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only teacheth, but he also commandeth men to doubt. Therefore, as the Psalm saith, "There is no truth or certainty in his mouth," (Psalm v. 9.) And, in another place, "Under his tongue is iniquity and mischief." (Psalm x. 7.)
Here we may see, what great infirmity is yet in the faith of the godly. For if we could be fully persuaded that we are under grace, that our sins are forgiven, that we have the Spirit of Christ, that we are the children of God; then, doubtless, we shall be thankful to God for this inestimable gift. But, because we feel contrary motions; that is to say, fear, doubtfulness, anguish, and heaviness of heart, and such like, therefore, we cannot assure ourselves hereof; yea, our conscience judgeth it a great presumption and pride to challenge this glory. Wherefore, if we well understand this thing rightly, and as we should do, we must put it in practice; for without experience and practice, it can never be learned.
Wherefore, let every man so practise with himself, that his conscience may be fully assured that he is under grace, and that his person and his works do please God. And if he feel in himself any wavering or doubting, let him exercise his faith and wrestle against this doubting, and let him labour to attain more strength and assurance of faith: so that he may be able to say, I know that I am accepted, and that I have the Holy Ghost; not for mine own worthiness, my work, my merit, but for Christ's sake; who, of his inestimable love towards us, made himself thrall and subject to the law, and took away the sins of the world; in him do I believe! If I be a sinner and err, he is righteous and cannot err. Moreover, I gladly hear, read, sing, and write of him: and I desire nothing more, than that his Gospel may be known to the whole world, and that many may be converted unto him.
These things do plainly witness, that the Holy Ghost is present with us, and in us. For such things are not wrought in the heart by man's strength, nor gotten by man's industry or travel, but are obtained by Christ
alone; who first maketh us righteous by the knowledge of himself in his holy gospel; and afterwards he createth a new heart in us, bringeth forth good motions, and giveth unto us that assurance, whereby we are persuaded that we please the Father for his sake. Also, he giveth us a true judgment; whereby, we prove and try those things which before we knew not, or else altogether despised. It behoveth us, therefore, to wrestle against this doubting, that we may daily overcome it more and more, and attain to a full persuasion and certainty of God's favour towards us; rooting out of our hearts this cursed opinion, that a man ought to doubt of the grace and favour of God: which hath infected the whole world.
Crying, Abba Father.
Paul might have said, "God sent the Spirit of his Son into our hearts," calling, Abba Father. He saith not so, but crying "Abba Father: " that he might shew and set forth the temptation of a Christian which yet is but weak, and weakly believeth. In the eighth to the Romans he calleth this crying, "an unspeakable groaning." Likewise he saith, "The Spirit helpeth our infirmilies. For we know not how to pray as we ought, but the Spirit maketh intercession for us with unspeakable groanings," &c.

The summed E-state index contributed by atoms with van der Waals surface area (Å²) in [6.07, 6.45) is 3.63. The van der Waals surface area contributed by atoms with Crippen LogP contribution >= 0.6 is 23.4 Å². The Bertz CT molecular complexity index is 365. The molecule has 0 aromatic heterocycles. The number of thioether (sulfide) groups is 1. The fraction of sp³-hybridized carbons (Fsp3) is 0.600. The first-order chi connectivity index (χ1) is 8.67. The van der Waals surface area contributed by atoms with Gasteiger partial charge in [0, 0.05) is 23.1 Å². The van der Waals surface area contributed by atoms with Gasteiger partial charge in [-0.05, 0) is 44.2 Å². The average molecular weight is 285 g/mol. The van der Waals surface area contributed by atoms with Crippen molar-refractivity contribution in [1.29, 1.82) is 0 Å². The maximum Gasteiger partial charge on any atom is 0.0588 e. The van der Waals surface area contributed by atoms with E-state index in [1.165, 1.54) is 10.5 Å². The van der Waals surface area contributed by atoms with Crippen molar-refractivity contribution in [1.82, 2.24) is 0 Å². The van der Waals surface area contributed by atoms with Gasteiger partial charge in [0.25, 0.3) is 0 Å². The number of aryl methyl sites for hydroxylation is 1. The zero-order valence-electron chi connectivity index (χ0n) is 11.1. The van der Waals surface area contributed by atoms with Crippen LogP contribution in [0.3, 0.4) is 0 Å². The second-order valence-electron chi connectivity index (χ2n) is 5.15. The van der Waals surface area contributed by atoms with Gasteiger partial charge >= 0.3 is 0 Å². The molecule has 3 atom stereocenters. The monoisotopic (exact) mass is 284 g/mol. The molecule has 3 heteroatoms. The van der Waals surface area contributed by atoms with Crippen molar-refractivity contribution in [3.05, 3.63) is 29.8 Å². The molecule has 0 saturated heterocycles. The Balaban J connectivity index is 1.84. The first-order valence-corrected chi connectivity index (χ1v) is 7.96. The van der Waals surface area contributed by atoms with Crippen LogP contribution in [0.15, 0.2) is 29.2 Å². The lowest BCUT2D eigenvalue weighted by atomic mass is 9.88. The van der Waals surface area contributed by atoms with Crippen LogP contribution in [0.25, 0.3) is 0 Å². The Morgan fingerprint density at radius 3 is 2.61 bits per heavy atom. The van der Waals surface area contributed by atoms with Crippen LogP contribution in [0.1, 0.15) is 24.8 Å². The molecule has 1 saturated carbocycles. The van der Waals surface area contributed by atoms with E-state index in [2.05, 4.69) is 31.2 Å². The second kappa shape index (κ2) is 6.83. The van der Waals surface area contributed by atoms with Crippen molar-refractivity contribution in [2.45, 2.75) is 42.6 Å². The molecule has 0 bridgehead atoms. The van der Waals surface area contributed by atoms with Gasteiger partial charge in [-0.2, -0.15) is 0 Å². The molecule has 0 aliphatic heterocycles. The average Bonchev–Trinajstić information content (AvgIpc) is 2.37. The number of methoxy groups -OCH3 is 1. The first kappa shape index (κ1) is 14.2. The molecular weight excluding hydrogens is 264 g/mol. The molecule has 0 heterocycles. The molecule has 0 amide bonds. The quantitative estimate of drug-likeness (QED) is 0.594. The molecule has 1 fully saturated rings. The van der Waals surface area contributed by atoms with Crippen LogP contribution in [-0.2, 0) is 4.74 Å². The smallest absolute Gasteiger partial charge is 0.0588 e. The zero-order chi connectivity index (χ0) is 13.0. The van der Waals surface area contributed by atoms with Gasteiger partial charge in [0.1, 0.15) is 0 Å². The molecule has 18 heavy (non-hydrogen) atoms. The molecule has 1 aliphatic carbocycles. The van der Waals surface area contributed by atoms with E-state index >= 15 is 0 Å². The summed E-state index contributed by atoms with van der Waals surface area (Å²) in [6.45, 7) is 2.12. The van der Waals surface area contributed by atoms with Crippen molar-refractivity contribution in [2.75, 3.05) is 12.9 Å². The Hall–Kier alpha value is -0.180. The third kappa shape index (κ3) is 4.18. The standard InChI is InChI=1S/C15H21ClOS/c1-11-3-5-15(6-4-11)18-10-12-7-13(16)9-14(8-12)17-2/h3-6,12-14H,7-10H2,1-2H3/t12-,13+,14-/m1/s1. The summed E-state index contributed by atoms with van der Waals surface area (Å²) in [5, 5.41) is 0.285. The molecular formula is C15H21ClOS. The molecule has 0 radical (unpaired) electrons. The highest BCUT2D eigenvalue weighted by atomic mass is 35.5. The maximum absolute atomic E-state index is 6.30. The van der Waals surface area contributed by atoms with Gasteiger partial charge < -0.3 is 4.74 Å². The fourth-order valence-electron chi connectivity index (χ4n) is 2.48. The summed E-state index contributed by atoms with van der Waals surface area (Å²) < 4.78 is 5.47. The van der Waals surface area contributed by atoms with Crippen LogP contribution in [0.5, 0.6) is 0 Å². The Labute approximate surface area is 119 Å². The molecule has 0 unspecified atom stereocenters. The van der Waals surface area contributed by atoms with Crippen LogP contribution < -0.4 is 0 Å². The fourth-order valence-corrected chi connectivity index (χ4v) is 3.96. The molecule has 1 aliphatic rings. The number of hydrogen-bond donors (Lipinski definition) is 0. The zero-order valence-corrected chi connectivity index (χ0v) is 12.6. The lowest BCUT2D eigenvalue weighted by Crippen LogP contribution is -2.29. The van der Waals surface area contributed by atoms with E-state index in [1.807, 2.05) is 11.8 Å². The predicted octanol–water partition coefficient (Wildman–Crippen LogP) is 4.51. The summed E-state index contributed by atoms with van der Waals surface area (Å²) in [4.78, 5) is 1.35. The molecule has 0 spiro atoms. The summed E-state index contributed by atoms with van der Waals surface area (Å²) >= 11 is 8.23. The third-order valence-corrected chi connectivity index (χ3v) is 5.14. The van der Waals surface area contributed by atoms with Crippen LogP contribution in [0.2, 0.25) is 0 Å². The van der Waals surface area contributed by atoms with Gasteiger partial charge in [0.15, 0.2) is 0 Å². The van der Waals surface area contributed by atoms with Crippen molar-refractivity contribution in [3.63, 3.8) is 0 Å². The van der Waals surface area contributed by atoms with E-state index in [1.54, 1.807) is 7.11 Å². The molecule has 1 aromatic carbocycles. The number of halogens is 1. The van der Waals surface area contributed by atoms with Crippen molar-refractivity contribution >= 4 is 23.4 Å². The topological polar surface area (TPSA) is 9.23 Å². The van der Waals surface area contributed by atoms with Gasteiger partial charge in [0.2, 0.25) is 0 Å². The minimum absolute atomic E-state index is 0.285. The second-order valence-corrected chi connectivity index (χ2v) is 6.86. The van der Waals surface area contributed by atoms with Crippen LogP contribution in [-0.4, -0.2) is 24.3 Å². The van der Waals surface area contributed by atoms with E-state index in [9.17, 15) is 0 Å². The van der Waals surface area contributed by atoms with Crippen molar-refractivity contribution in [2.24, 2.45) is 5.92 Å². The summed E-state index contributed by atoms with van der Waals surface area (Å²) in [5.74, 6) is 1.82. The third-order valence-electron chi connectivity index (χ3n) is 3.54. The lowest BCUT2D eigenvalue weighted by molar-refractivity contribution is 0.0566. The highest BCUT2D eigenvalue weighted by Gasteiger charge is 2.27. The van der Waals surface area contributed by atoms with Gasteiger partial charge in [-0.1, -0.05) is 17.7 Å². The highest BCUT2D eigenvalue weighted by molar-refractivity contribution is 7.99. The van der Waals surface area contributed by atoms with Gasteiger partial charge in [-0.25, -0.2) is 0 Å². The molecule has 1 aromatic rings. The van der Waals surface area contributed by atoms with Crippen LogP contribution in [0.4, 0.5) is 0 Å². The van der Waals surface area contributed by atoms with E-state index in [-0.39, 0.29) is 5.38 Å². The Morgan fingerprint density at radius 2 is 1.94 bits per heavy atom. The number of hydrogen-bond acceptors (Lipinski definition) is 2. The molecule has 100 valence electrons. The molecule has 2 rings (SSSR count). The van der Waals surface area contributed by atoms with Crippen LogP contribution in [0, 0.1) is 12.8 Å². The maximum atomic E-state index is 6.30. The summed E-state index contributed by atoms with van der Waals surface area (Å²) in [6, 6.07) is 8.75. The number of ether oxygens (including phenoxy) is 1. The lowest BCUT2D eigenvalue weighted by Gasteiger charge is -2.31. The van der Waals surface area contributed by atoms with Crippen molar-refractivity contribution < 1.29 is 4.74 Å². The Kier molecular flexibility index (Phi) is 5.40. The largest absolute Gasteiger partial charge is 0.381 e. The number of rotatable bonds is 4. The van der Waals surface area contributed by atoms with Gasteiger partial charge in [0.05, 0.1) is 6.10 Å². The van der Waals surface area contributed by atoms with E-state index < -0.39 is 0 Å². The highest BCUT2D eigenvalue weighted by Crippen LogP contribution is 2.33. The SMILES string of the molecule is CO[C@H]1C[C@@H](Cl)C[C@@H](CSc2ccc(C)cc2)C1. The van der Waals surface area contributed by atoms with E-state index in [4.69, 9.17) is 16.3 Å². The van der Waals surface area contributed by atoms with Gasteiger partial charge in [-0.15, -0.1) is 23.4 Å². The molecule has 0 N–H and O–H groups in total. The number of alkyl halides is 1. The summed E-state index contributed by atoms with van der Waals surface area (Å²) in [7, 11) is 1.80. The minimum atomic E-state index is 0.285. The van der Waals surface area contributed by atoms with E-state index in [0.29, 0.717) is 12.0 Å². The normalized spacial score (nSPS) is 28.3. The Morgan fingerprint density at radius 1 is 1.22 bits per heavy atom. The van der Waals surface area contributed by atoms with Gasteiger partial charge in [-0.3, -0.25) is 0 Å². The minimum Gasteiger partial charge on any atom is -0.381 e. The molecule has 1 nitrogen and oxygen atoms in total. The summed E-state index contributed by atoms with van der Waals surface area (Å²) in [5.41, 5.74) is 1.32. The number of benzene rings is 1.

And this is a singular consolation, when he saith, "that the spirit of Christ is sent into our hearts, crying, Abba Father." And again, "that he helpeth our infirmities, making intercession for us with unspeakable groanings." He that could assuredly believe this, should never be overcome with any affliction, were it never so great. But there are many things that hinder this faith in us. First, our heart is born in sin. Moreover, this evil is naturally grafted in us, that we doubt of the good-will of God towards us, and cannot assure ourselves, that we please God, &c. Besides all this, the devil, our adversary, rangeth about with terrible roarings,
and saith, Thou art a sinner, therefore, God is angry with thee, and will destroy thee for ever. Against these horrible and intolerable roarings, we have nothing whereupon to hold and stay ourselves, but only the word which setteth Christ before us as a conqueror over sin, and death, and over all evils. But to cleave fast to the Word in this temptation and these terrors of conscience, herein standeth all the difficulty! For then Christ appeareth to no sense! We see him not: the heart feeleth not his presence or succour in temptation: but rather, it seemeth that he is angry with us, and forsakes us. Moreover, when a man is tempted and afflicted, he feeleth the fiery darts of the devil, the terrors of death, and the anger and judgment of God. All these things cry out horribly against us, so that we see nothing else but desperation and eternal death. But yet in the midst of these terrors of the law, thunderings of sin, assaults of death, and roarings of the devil, the Holy Ghost (saith Paul) crieth in our hearts "Abba Father!" And this crying surmounteth the horrible cries of the law, sin, death, and the devil, &c. It pierceth the clouds and the heavens, and ascendeth into the ears of God.